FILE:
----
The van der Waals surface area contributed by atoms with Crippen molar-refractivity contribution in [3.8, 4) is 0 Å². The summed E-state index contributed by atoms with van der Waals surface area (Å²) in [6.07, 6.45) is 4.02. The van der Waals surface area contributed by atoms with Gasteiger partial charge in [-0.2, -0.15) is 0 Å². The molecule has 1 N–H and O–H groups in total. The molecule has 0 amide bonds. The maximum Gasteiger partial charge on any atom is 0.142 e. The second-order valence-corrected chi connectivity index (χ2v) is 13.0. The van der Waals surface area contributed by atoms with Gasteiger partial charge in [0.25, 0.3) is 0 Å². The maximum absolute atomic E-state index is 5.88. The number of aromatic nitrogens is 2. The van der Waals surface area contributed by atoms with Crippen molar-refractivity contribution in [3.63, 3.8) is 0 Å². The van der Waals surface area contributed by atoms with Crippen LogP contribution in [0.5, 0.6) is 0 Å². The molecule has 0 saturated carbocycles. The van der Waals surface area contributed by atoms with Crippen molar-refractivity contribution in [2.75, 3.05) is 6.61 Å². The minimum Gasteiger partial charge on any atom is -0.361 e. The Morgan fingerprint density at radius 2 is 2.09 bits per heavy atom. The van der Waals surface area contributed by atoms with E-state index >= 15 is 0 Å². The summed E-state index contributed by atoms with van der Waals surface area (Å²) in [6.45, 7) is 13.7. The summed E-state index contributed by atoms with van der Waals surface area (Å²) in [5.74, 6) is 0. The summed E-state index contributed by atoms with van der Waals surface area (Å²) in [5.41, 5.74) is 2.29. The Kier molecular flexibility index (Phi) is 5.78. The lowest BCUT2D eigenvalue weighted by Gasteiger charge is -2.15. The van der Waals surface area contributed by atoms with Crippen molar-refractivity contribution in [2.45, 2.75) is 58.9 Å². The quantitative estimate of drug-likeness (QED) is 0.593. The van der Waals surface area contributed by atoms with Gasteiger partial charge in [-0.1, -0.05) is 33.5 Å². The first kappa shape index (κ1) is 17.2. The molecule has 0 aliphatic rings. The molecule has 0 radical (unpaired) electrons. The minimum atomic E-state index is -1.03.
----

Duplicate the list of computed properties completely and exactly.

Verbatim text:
The van der Waals surface area contributed by atoms with Crippen molar-refractivity contribution in [3.8, 4) is 0 Å². The summed E-state index contributed by atoms with van der Waals surface area (Å²) in [6.07, 6.45) is 4.02. The van der Waals surface area contributed by atoms with Gasteiger partial charge in [-0.2, -0.15) is 0 Å². The molecule has 1 N–H and O–H groups in total. The molecule has 0 amide bonds. The maximum Gasteiger partial charge on any atom is 0.142 e. The second-order valence-corrected chi connectivity index (χ2v) is 13.0. The van der Waals surface area contributed by atoms with Gasteiger partial charge in [0.25, 0.3) is 0 Å². The maximum absolute atomic E-state index is 5.88. The number of aromatic nitrogens is 2. The van der Waals surface area contributed by atoms with Crippen molar-refractivity contribution in [3.63, 3.8) is 0 Å². The van der Waals surface area contributed by atoms with Crippen LogP contribution in [0.5, 0.6) is 0 Å². The molecule has 0 saturated carbocycles. The van der Waals surface area contributed by atoms with Crippen molar-refractivity contribution in [2.75, 3.05) is 6.61 Å². The minimum Gasteiger partial charge on any atom is -0.361 e. The Morgan fingerprint density at radius 2 is 2.09 bits per heavy atom. The van der Waals surface area contributed by atoms with E-state index >= 15 is 0 Å². The summed E-state index contributed by atoms with van der Waals surface area (Å²) in [6.45, 7) is 13.7. The summed E-state index contributed by atoms with van der Waals surface area (Å²) in [5.74, 6) is 0. The summed E-state index contributed by atoms with van der Waals surface area (Å²) in [5.41, 5.74) is 2.29. The Kier molecular flexibility index (Phi) is 5.78. The lowest BCUT2D eigenvalue weighted by Gasteiger charge is -2.15. The van der Waals surface area contributed by atoms with Crippen molar-refractivity contribution in [2.45, 2.75) is 58.9 Å². The quantitative estimate of drug-likeness (QED) is 0.593. The van der Waals surface area contributed by atoms with Gasteiger partial charge in [-0.1, -0.05) is 33.5 Å². The first kappa shape index (κ1) is 17.2. The molecule has 0 aliphatic rings. The molecule has 0 radical (unpaired) electrons. The minimum atomic E-state index is -1.03.